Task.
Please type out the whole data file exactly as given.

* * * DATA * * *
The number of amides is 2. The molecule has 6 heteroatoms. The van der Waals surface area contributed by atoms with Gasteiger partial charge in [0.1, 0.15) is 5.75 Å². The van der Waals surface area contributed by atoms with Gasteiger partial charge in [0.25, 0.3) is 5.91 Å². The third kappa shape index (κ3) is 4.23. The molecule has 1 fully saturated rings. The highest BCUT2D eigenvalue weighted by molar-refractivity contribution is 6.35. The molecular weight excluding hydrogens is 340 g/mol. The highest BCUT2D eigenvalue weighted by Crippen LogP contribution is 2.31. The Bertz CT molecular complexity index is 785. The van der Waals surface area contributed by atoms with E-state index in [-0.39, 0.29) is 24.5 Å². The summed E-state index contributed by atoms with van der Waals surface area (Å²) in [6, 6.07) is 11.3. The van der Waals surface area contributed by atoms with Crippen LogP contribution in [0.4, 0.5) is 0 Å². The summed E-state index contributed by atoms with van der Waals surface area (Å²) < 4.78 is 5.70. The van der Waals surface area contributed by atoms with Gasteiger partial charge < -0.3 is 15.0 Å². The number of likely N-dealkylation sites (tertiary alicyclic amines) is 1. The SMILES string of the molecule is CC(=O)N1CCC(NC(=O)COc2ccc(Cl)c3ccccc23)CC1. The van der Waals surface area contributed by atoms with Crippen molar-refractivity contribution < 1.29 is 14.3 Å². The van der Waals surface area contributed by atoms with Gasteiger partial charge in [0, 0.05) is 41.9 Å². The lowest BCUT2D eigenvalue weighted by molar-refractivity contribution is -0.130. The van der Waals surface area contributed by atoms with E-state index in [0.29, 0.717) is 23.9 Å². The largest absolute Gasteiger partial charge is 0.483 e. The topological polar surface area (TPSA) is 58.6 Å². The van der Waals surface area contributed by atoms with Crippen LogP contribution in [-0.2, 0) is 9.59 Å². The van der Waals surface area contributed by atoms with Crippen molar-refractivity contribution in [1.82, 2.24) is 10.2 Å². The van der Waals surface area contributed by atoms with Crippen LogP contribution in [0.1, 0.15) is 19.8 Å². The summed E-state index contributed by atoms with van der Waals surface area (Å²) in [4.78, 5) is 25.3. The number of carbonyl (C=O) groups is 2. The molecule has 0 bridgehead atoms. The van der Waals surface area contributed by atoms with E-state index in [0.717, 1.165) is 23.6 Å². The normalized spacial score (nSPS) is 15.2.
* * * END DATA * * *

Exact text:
The number of amides is 2. The molecule has 6 heteroatoms. The van der Waals surface area contributed by atoms with Gasteiger partial charge in [0.1, 0.15) is 5.75 Å². The van der Waals surface area contributed by atoms with Gasteiger partial charge in [0.25, 0.3) is 5.91 Å². The third kappa shape index (κ3) is 4.23. The molecule has 1 fully saturated rings. The highest BCUT2D eigenvalue weighted by molar-refractivity contribution is 6.35. The molecular weight excluding hydrogens is 340 g/mol. The highest BCUT2D eigenvalue weighted by Crippen LogP contribution is 2.31. The Bertz CT molecular complexity index is 785. The van der Waals surface area contributed by atoms with E-state index in [-0.39, 0.29) is 24.5 Å². The summed E-state index contributed by atoms with van der Waals surface area (Å²) in [6, 6.07) is 11.3. The van der Waals surface area contributed by atoms with Crippen LogP contribution in [0.4, 0.5) is 0 Å². The summed E-state index contributed by atoms with van der Waals surface area (Å²) < 4.78 is 5.70. The van der Waals surface area contributed by atoms with Gasteiger partial charge < -0.3 is 15.0 Å². The number of likely N-dealkylation sites (tertiary alicyclic amines) is 1. The SMILES string of the molecule is CC(=O)N1CCC(NC(=O)COc2ccc(Cl)c3ccccc23)CC1. The van der Waals surface area contributed by atoms with Crippen molar-refractivity contribution < 1.29 is 14.3 Å². The van der Waals surface area contributed by atoms with Gasteiger partial charge in [0, 0.05) is 41.9 Å². The lowest BCUT2D eigenvalue weighted by molar-refractivity contribution is -0.130. The van der Waals surface area contributed by atoms with E-state index in [0.29, 0.717) is 23.9 Å². The largest absolute Gasteiger partial charge is 0.483 e. The topological polar surface area (TPSA) is 58.6 Å². The van der Waals surface area contributed by atoms with Crippen LogP contribution in [-0.2, 0) is 9.59 Å². The van der Waals surface area contributed by atoms with Crippen molar-refractivity contribution in [1.82, 2.24) is 10.2 Å². The van der Waals surface area contributed by atoms with Crippen LogP contribution in [0.1, 0.15) is 19.8 Å². The summed E-state index contributed by atoms with van der Waals surface area (Å²) in [4.78, 5) is 25.3. The number of carbonyl (C=O) groups is 2. The molecule has 0 bridgehead atoms. The van der Waals surface area contributed by atoms with E-state index in [0.717, 1.165) is 23.6 Å². The normalized spacial score (nSPS) is 15.2.